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I have a situation where I have a dual homed VOIP server that uses two internet connections. The solution works fine except for one problem, when the primary internet connection goes down, so does DNS resolution. This prevents my VOIP server from connecting to my VOIP provider on the backup internet connection because it can't resolve the DNS names for the servers. I can't use the IP's because the provider likes to move their servers around.

So my "workaround" plan is to update the HOSTS entries every x minutes on a cron job, this way unless the the primary internet is down for an extended period of time and the servers IP addresses change, i should be good.

However, I can't really think of a good way to do this, keeping in mind that if the dns entries can't be resolved, I don't want to overwrite them with blanks or error information.

Any suggestions?

EDIT:

Perhaps I wasn't quite clear. The reason I need to do this is because my VOIP provider likes to move their servers around. If I'm using a cacheing name server, and they move the servers, then i'll be hitting stale DNS data, and if I set the DNS cache time low enough then it defeats the purpose, because when the primary internet goes down, the cache will expire before it comes back up and i'm in the same boat.

What I need is a way to get the best of both worlds, which is the ability to react to DNS changes quickly, but not lose the ability to resolve if the connection goes down, thus the only solution I can think of is the updated hosts file.

Also, using OpenDNS doesn't solve anything because DNS lookups don't occur on the secondary net connection, they always go out on the primary one. This is the problem. Even though i've bound the app to two interfaces which use different net connections, it only does DNS lookup on the primary connection.

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Hang on - "DNS lookups don't occur on the secondary net connection" - And if that second connection goes down, what DNS servers do you plan to use? –  Xerxes Jun 1 '09 at 0:04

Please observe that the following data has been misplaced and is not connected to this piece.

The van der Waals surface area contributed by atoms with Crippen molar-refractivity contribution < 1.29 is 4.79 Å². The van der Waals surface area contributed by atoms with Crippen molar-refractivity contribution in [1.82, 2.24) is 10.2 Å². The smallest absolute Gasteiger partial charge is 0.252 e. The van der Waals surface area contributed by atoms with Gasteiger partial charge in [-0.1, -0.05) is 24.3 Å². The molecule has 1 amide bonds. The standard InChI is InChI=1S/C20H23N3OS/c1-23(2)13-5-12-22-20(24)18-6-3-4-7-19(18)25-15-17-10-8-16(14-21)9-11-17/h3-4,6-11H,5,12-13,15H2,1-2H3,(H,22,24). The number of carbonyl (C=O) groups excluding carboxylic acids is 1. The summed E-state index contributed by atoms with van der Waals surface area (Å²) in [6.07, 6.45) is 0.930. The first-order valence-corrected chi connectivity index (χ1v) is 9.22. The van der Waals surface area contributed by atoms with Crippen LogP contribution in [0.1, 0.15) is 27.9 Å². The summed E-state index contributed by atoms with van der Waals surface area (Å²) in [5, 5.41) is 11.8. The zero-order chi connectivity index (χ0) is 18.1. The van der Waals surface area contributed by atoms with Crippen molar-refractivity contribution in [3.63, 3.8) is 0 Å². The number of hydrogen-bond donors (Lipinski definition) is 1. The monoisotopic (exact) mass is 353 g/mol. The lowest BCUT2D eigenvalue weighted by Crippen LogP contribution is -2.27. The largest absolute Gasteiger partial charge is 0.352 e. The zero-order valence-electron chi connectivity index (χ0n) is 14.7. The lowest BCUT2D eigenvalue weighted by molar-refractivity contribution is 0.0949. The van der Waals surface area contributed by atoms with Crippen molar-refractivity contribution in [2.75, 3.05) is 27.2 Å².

Your question makes no sense. If the second connection goes down, the DNS servers on the primary connection are still functioning. –  Erik Funkenbusch Jun 1 '09 at 0:11
    
On the contrary - you're comment doesn't make sense - your words are: "DNS lookups don't occur on the secondary net connection, they always go out on the primary one". –  Xerxes Jun 1 '09 at 3:59

5 Answers 5

Why don't you install a local caching DNS server (e.g. bind) - configuring it is very simple.

This way you only ever ask your local DNS server, and it asks (and caches) from your ISP's nameserver. You simply need to add in the forwarders directive to named.conf...

forwarders {
  xxx.xxx.xxx.xxx; //. 1st DNS Server
  xxx.xxx.xxx.xxx; //. 2nd DNS Server
};

(You can add as many as you like).

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+1: I was going to say that.... :) –  MikeyB May 31 '09 at 2:40
    
Because that doesn't solve the problem, in fact it makes it worse. A caching nameserver defeats the purpose of using DNS in the first place, since in order to make it useful for my purposes you have to set the cache time so high that the dns gets stale when my VOIP provider changes IP's. –  Erik Funkenbusch May 31 '09 at 23:00
    
It would only cache based on the TTL of the DNS record. If the VOIP provider changes their server IP, presumably their TTL is low - so this is actually a good answer. –  Rich Jun 1 '09 at 2:21